12. I'll second that emotion. It is one of my go to places for lunch when I do not feel like waiting on line for a table at Il Pizzico. I usually order whatever the special is and am rarely disappointed. It is somewhat hidden is a typically soulless "North Potomac" strip mall development.
  13. Ventured out to Frederick yesterday for brunch at Firestone's, located on the main drag of Market Street. It's gotten a couple quick mentions in the Dining in Frederick thread, but figured I'd expand on it a bit. I was being a temporary teetotaler yesterday so I didn't bother opening the drink menu, but it appears that it has a reputation of being a good bar. The lounge area was quite nice and there was a decent jazz band playing throughout our meal, which was a nice touch. We started off with crab dip, which was served with two small loaves of bread and some carrots and cucumbers. Despite the sherry, the crab dip wasn't too rich and the large amount of cheese made dipping a bit difficult, but it was good. The eggs benedict was a hit and my grandmother, born and raised in New York City on delis, was quite happy with her hot pastrami sandwich. The meat was quite red and lean and she was pleased with it. I decided to spoil myself and get my once-a-year order of biscuits and gravy, which weighed me down (duh! it's biscuits and gravy!) but hit the spot. It probably wasn't the best item to order on the menu, but it caught my eye while I was in the mood. The burgers looked delicious and our waitress also recommended the Frittata, but nobody in our party went with either option. Their website lists a bunch of awards from OpenTable, Frederick Magazine and Wine Spectator. The bottom line is that it's not going to blow you away like Volt, but if you're in downtown Frederick on a whim and wanted a classier meal it wouldn't be a bad choice at all. I'd be interested in going back for an upscale dinner and a night out if I was in the area and the occasion called for it. ------ http://firestonesrestaurant.com/ Firestone's Culinary Tavern 105 North Market Street Frederick, MD 21701 Hours: tues.- sat. 11am-1:30am sun - 10am-1am closed mondays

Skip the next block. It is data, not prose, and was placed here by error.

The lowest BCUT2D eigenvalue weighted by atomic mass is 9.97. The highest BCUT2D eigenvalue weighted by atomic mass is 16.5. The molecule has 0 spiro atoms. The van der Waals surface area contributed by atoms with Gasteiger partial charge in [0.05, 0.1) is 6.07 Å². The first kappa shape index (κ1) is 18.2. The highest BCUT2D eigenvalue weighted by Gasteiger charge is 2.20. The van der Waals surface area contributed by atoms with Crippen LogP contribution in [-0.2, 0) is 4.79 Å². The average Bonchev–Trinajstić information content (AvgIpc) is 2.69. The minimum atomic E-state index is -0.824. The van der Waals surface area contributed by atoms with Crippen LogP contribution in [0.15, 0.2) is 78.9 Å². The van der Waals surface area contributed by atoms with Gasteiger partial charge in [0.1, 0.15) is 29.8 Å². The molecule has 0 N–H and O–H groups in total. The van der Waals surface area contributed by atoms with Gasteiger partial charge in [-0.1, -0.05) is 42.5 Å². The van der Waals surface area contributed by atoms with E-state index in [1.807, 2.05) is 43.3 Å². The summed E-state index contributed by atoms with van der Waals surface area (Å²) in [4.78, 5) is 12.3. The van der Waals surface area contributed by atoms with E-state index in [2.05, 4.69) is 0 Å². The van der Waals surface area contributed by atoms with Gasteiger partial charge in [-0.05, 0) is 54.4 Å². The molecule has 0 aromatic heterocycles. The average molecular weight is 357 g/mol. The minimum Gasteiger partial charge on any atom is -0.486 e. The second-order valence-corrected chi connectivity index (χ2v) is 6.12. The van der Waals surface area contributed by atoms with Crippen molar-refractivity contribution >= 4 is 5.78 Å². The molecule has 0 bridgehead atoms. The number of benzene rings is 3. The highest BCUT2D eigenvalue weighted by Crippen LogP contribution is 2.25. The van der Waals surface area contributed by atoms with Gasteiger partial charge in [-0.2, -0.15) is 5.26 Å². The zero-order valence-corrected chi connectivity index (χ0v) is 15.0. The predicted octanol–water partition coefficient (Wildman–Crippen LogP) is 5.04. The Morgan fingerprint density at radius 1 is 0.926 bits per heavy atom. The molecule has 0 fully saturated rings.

14. Although not food (google Monk's diet), it is important to note that Flying Dog Brewery now can serve pints for consumption on site, and they have built a really nice outdoor beer garden.